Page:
But the more I think about it, the more I realize that we are ignoring the true meaning of the “Now what?” mentality. Often, my reasoning for this mentality is like saying: “Well, that didn’t turn out the way I expected, so I might as well set my sights on the next big thing.” However, this is the opposite of what is being said in this statement, which is literally stating now. Rather than focusing on that first word as is in the present tense, it can be easy to put it into the context of the future, emphasizing the what as if the next event or change will bring about some higher level of clarity or peace.
“Therefore do not be anxious about tomorrow, for tomorrow will be anxious for itself. Sufficient for the day is its own trouble.” -Matthew 6:34
Jesus puts it into very plain words in the Gospel of Matthew, saying that each day brings about its own trouble. This can be in the form of stress, suffering, conflict, worry, loneliness, and so many other struggles. How can we be prepared for what we are facing now when the what of tomorrow is plaguing us, subconsciously and directly? And yet, for me and I know for many others, the preoccupation with what is to come can sometimes be so overwhelming that it actually leads to stagnation and a freeze in the action of daily life.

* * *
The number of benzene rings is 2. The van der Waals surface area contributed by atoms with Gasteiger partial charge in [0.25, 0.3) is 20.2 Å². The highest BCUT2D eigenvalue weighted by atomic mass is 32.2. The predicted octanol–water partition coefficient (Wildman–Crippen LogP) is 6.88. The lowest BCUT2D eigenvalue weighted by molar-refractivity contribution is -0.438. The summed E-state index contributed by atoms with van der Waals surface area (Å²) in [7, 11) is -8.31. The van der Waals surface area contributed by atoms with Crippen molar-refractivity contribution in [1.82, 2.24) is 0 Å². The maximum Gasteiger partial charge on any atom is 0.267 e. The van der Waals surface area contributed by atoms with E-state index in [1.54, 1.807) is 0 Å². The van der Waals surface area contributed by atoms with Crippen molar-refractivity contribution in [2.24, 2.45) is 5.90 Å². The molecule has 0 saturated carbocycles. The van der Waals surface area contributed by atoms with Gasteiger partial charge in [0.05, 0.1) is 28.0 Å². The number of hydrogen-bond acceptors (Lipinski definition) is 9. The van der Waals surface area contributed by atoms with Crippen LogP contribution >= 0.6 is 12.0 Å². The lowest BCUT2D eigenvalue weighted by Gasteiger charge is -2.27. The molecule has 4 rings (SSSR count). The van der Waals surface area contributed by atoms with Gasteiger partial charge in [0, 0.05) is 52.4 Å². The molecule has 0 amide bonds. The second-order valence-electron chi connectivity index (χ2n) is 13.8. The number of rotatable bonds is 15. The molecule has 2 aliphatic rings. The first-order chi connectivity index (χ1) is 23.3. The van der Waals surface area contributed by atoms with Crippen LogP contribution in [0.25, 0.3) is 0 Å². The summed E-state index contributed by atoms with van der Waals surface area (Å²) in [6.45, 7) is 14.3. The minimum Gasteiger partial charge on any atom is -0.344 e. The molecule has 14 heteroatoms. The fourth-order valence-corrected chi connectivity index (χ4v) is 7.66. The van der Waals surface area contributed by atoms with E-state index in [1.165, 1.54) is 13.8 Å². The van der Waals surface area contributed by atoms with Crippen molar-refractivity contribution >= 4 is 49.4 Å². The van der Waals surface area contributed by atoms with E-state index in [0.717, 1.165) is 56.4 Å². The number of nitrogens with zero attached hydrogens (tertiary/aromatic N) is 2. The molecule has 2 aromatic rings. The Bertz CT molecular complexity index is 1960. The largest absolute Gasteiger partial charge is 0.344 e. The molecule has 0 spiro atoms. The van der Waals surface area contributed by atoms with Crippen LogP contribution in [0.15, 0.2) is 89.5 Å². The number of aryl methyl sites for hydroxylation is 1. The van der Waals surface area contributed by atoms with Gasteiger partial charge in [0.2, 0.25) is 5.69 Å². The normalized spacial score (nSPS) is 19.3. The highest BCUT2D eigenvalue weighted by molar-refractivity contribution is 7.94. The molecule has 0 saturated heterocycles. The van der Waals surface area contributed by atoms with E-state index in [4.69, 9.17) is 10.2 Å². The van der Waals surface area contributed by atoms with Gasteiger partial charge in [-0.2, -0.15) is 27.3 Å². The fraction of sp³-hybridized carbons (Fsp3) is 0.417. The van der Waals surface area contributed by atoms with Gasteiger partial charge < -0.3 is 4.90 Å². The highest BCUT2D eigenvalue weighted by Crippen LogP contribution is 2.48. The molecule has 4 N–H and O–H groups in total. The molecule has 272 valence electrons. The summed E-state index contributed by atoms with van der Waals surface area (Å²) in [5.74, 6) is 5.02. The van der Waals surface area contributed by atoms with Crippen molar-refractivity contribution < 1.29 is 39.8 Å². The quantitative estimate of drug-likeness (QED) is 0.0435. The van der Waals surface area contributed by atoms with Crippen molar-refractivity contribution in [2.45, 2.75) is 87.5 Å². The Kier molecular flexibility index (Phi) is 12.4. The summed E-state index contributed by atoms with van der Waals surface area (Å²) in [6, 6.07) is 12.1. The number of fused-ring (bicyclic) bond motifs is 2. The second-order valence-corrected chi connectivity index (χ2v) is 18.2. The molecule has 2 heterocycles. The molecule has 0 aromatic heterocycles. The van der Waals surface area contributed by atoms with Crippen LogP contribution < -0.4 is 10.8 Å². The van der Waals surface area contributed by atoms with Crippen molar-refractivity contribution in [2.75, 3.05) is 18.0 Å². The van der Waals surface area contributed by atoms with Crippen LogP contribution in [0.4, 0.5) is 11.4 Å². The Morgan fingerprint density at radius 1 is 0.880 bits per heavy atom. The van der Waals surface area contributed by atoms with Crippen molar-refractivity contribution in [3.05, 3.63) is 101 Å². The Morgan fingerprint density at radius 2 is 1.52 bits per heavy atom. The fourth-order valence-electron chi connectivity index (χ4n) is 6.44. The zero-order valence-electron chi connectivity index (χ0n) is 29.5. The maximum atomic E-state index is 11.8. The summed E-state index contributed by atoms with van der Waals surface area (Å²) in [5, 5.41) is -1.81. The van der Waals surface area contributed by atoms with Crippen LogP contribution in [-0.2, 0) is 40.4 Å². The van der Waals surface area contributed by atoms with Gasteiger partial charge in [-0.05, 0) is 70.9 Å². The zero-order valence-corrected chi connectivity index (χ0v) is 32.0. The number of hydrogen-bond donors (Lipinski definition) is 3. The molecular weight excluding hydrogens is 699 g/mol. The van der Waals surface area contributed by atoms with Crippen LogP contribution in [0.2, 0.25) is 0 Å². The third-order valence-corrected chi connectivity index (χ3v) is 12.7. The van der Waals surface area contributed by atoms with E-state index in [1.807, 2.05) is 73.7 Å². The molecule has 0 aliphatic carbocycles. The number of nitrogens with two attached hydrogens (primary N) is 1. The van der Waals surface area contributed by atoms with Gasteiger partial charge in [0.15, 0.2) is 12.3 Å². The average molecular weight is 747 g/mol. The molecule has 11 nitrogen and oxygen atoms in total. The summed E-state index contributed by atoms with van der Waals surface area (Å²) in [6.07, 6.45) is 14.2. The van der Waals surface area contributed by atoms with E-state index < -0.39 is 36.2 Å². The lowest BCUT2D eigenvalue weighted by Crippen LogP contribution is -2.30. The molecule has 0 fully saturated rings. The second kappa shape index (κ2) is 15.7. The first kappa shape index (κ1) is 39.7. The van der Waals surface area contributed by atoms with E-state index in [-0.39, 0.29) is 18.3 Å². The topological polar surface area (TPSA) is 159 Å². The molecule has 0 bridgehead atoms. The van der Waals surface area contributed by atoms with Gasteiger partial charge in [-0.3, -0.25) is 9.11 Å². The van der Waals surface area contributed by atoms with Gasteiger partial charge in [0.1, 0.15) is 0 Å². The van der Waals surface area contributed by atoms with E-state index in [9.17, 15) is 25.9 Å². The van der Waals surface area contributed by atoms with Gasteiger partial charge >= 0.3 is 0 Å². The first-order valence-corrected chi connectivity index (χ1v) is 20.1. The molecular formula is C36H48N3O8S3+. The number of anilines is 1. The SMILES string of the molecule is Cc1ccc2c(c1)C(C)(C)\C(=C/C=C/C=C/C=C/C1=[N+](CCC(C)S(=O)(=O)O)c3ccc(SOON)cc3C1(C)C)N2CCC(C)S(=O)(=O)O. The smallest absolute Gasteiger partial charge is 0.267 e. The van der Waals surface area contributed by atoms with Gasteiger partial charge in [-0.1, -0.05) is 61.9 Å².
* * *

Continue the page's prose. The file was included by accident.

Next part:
When the what begins to occlude the now, it can be almost impossible to bring the present back into focus alone, which is why our relationships are so important. The community we find of family, friends, and others who know us and can support us is crucial to maintaining perspective on life’s daily struggles, especially when those struggles are leading us down a path that can be near-destructive. But to gain true perspective is to lean on someone bigger than any of us, as is evidenced in the verse preceding that above.
“But seek first his kingdom and his righteousness, and all these things will be given to you as well.” -Matthew 6:33
Most importantly, a real relationship in the now with the Lord is where the present lies, where perspective is, and where the truth is revealed.